Ultrarunner Tim Freriks seems like the kind of person who is naturally good at anything he does. But he would never tell you that. When talking with him, there’s a humbleness in his voice that makes his success in the running industry that much more satisfying. You get the feeling that even he doesn’t fully realize his talent.
To say that Freriks is good at running would be an understatement. In high school, he ran cross country and track and field, lettering all four years in both. The three-time, all-state runner still holds the school’s record in the 3,200m with a time of 8:58. As a college student, Freriks ran at Northern Arizona University where he garnered his personal bests in the mile (4:12:42), 3,000m (8:18:76), 5,000m (14:18:20) and the 10,000m (29:35:80).
But it wasn’t until he dove into ultrarunning post-college that he began to find his stride. “My first ultra [was] Lake Sonoma in [April] 2016, it was a 50 miler. I actually hadn’t done anything over…the half marathon distance,” shared Freriks. “I started just running the Grand Canyon for fun. I knew Jim Walmsley—a good friend of mine from competing against him in high school and college as well—and knew that he was signed up for Lake Sonoma. He was telling me that a lot of the best guys in the sport always come out for that one. So I figured, ‘What the heck,’ I’d sign up and just kind of see how I stack up.”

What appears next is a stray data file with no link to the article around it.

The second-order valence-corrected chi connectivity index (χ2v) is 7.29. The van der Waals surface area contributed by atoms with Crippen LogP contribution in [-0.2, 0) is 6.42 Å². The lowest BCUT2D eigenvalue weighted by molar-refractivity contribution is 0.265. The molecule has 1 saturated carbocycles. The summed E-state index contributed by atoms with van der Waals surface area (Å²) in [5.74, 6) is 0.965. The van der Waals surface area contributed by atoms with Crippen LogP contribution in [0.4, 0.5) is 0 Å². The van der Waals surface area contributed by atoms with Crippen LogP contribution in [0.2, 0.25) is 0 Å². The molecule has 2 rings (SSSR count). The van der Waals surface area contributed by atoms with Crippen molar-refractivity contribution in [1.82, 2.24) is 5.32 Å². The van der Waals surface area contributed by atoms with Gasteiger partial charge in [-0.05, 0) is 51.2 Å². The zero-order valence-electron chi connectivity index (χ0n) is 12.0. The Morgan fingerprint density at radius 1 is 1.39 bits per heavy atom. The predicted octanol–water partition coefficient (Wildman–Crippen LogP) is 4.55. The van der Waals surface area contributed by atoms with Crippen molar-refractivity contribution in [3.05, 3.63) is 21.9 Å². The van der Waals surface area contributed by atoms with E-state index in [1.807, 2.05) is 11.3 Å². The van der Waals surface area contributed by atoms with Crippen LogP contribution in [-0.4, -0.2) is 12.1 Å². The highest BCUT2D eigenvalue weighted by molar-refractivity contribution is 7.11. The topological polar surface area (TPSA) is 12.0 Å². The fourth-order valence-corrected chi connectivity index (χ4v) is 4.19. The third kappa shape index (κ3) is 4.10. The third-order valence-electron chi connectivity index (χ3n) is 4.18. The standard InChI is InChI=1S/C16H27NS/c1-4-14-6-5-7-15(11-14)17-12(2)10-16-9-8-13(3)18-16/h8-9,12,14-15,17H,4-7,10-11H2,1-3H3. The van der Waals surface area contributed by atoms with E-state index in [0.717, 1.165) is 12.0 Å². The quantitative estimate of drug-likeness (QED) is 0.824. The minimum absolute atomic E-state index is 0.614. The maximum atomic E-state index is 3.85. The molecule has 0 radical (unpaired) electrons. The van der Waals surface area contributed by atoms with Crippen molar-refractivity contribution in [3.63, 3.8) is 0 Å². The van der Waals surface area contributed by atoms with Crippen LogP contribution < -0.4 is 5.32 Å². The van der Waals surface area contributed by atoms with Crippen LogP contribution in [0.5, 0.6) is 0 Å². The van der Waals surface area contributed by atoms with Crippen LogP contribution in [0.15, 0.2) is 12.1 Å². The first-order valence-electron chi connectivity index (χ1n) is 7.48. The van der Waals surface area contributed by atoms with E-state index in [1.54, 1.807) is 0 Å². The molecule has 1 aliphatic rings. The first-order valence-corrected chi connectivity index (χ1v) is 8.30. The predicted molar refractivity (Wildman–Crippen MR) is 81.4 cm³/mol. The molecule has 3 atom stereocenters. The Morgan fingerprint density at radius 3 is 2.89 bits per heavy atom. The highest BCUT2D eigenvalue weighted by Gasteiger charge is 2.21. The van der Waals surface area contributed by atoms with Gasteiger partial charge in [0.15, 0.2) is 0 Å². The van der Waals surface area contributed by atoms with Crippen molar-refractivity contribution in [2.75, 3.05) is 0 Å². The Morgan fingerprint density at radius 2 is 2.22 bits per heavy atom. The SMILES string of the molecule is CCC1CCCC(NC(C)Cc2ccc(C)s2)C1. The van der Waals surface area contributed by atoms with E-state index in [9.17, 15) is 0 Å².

Freriks placed second in that race behind Walmsley—a feat that, for most people, wouldn’t be possible or easy on the first try. Of course, he’s not most people. A little over a year later, Freriks would go on to win the 46-mile Transvulcania Ultramarathon in the Canary Islands, beating the runner-up by 16 minutes. His first-place finish there attracted the attention of many sponsors, and he ultimately signed with Hoka One One as a new professional athlete.
“I think having success in that first one kind of got my appetite going for longer, harder, more competitive races,” shared Freriks. In the fall, Freriks competed in The North Face Endurance Challenge 50-mile race, again for his first time. Like his previous competitions, he came out on top, out-running more than 500 runners with a time of 6:02:26. He even beat out more established ultrarunners such as Hayden Hawks and Zach Miller.
“Zach Miller ended up taking off at the start of that race and just setting a really quick pace and he’s known for that and I have a lot of respect for that. I knew he was going to be a really tough competitor that day,” said Freriks. “I feel like there’s like a critical threshold level of fitness where you put in the training, you have these longer races and sometimes, on race day, everything just ends up clicking and that was one of those days. It did feel really good.”
Discussing his strategy for that race, Freriks shared that he knew to stay back in the beginning and not be too aggressive. Ultras tend to “sneak up on you,” he stated, and knowing when to save your energy and when to exert it is key in securing a win.